So here’s the latest on our good reads list:

  • The Spiritual Danger of Doing Good, by Peter Greer
    “We had been caught up in a delusion, one that many fall into: As long as our graphs are up and to the right, as long as we have a growing ministry, a bigger congregation, larger amounts of giving, and more good works, we must be on the right path…but fascination with such markers is toxic.”

    Sound like the way you measure organizational success? It is for me. And that’s why this book is such a good read.  For those of us in the business of “doing good,” it’s easy to slip into behavior patterns that initially seem benign, but eventually could damage us, damage our work, damage our families. Peter Greer, CEO of Hope International, has experienced this firsthand, and this book shares the lessons he learned.

    Most chapters were convicting for me. Addressing issues such as “do gooder” pride to selfish ambition to elevating ministry over family to the need for accountability – yikes! Almost every chapter contained truths I needed to learn. Just because we’re engaged in a noble cause doesn’t mean we’re immune to the struggles that everyone else faces. Becoming aware of this is key.

    Peter also does a great job giving action steps for each chapter. “Here’s the truth, now here’s how to apply it,” was a key part in the book’s effectiveness. After all, what good is it to learn if there is no application to our personal lives?

    REVIEW SUMMARY: Involved in any type of social justice work? Then you probably could benefit from The Spiritual Danger of Doing Good. The last thing you want is for your “good work” to become an agent of hurt, and this book provides a much needed spiritual checkup to prevent just that.

  • The Checklist Manifesto: How to Get Thing Right by Atul Gawande
    “Checklists seem able to defend anyone, even the experienced, against failure in many more tasks than we realized. They provide a kind of cognitive net. They catch mental flaws inherent in all of us…and because they do, they raise wide, unexpected possibilities.”

    I’ll confess, I’m addicted to my to-do list It keeps me focused, productive, and I just love checking off those little boxes. Because of this predisposition, I figured The Checklist Manifesto was probably just going to confirm my previously held up knowledge on how great to-do lists were.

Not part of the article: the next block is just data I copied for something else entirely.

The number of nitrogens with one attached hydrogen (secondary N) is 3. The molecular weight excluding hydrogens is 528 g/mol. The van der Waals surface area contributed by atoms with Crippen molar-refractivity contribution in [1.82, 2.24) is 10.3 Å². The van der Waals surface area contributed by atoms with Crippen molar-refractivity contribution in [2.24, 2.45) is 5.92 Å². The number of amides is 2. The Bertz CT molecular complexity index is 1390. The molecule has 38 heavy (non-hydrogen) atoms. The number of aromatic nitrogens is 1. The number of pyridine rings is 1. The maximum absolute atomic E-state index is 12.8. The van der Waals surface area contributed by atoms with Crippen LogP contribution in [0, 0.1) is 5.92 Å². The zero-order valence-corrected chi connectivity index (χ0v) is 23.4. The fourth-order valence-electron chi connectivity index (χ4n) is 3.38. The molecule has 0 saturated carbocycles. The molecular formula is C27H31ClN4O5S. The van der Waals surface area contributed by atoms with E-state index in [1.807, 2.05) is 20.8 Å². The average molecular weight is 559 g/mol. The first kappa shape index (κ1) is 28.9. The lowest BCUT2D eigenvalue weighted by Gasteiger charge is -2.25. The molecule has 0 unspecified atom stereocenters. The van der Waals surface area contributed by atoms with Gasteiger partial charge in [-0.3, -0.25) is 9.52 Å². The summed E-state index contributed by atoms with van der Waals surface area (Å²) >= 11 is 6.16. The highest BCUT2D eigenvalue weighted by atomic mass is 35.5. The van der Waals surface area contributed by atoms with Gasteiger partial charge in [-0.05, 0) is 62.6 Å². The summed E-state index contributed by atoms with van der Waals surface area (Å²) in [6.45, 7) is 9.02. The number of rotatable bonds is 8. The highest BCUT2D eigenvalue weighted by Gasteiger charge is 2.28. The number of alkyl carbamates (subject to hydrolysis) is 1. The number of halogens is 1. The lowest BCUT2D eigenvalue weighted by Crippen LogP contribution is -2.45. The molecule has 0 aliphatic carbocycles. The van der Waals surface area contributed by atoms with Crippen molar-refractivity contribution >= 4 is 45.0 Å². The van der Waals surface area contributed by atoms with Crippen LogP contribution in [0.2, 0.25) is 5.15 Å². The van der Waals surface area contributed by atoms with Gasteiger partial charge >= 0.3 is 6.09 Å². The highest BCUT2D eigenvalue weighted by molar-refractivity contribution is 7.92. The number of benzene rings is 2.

Um, yeah, the book has done that. But oh, I’ve learned far, far more than I expected. Gawande posits that human knowledge has grown to such an extent that it’s almost impossible for us to correctly apply all that we know, especially in high pressure situations. There’s just too much to keep track of in our highly technological, highly scientific society. Error, then, is a natural result. Enter the checklist.

    Gawande explores the power of checklists in medicine, aviation, construction, even at high-end restaurants. He shows how excellence can become a consistent experience with a well-designed checklist. As we work on creating processes for our at-home manufacturing experiment, Gawande’s insights into checklist creation could be a key for effective quality control, schedule organization, customer outreach, etc.

    REVIEW SUMMARY: How had I never heard of Gawande before? His prose is engaging and he does a masterful job of turning a potentially boring subject, quality control, into a fascinating read. I loved the The Checklist Manifesto and I’m excited about how it could revolutionize our program.

Now it’s your turn! What books, articles, magazines, podcasts, etc. are you learning from this month? Share your #goodreads in the comments section.

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